U.S. Pat. No. 5,320,677 to Baig, which is incorporated by reference herein in its entirety, describes a composite product and a process for producing the product in which a dilute slurry of gypsum particles and cellulosic fibers are heated under pressure to convert the gypsum to calcium sulfate alpha hemihydrate. The cellulosic fibers have pores or voids on the surface and the alpha hemihydrate crystals form within, on and around the voids and pores of the cellulosic fibers. The heated slurry is then dewatered to form a matt, preferably using equipment similar to paper making equipment, and before the slurry cools enough to rehydrate the hemihydrate to gypsum, the matt is pressed into a board of the desired configuration. The pressed matt is cooled and the hemihydrate rehydrates to gypsum to form a dimensionally stable, strong and useful building board. The board is thereafter trimmed and dried. The process described in U.S. Pat. No. 5,320,677 is distinguishable from the earlier processes in that the calcination of the gypsum takes place in the presence of the cellulosic fibers, while the gypsum is in the form of a dilute slurry, so that the slurry wets out the cellulosic fibers, carrying dissolved gypsum into the voids of the fibers, and the calcining forms acicular calcium sulfate alpha-hemihydrate crystals in situ in and about the voids.
U.S. Pat. No. 5,342,566 to Schafer et al, which is incorporated by reference herein in its entirety, refers to a method of producing fiber gypsum board comprising the steps of mixing in a preliminary mixing step predetermined amounts of fibers and water respectively, to form a mixture of wetted, loose fibers; mixing in a mixing step the wetted fibers with a predetermined amount of dry calcined gypsum; premixing an accelerator with one of the components of dry calcined gypsum, fiber and water; promptly laying the mixed composition into a matt; immediately degassing the matt in a first compression step, adding a predetermined amount of water onto the resultant matt; and immediately compressing the matt to form a board composed of bonded fibers and gypsum. This process may be used to produce either a homogeneous board or a multilayered composite board. For example, the board can have outer layers of the same composition and a lighter core containing a lightweight filler, such as perlite. The board is preferably reinforced by fiber, such as paper fiber, although less fiber is included in the core layer. Several heterogeneous layers of board forming materials are placed on each other before the board is fully formed, pressed, and dried and wherein each of the layers is identical in composition.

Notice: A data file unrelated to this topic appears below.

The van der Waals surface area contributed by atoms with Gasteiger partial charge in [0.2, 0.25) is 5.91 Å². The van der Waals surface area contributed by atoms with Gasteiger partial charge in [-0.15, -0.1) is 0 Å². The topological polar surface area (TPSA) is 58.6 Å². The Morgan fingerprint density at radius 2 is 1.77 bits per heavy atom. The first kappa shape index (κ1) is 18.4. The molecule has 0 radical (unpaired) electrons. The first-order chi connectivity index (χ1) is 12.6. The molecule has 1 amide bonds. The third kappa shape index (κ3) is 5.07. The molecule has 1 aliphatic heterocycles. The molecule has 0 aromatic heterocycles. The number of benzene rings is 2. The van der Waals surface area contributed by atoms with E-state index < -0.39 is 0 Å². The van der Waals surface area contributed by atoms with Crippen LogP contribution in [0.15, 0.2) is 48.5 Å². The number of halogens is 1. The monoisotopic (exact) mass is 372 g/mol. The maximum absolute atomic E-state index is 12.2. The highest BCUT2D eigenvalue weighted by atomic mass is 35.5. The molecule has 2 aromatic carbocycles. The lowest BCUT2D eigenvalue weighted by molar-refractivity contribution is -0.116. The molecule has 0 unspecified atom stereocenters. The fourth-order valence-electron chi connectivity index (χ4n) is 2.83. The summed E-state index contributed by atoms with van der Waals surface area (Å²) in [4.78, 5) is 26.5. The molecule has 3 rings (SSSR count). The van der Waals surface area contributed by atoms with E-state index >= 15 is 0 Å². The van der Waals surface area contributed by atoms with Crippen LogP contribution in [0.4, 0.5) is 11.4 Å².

U.S. Pat. No. 5,135,805 to Sellers et al, describes a water resistant gypsum product that may be a “faceless” product, i.e. it may not include a facing sheet of paper, fiberglass mat or similar material. The gypsum products described by U.S. Pat. No. 5,135,805 typically contain reinforcing fibers, for example, cellulosic fibers, such as wood or paper fibers, glass fibers or other mineral fibers and polypropylene or other synthetic resinous fibers. The reinforcing fibers can be about 10 to about 20 wt. % of the dry composition from which the set gypsum product is made. The density of such a product is typicality within the range of about 50 to about 80 pounds per cubic foot.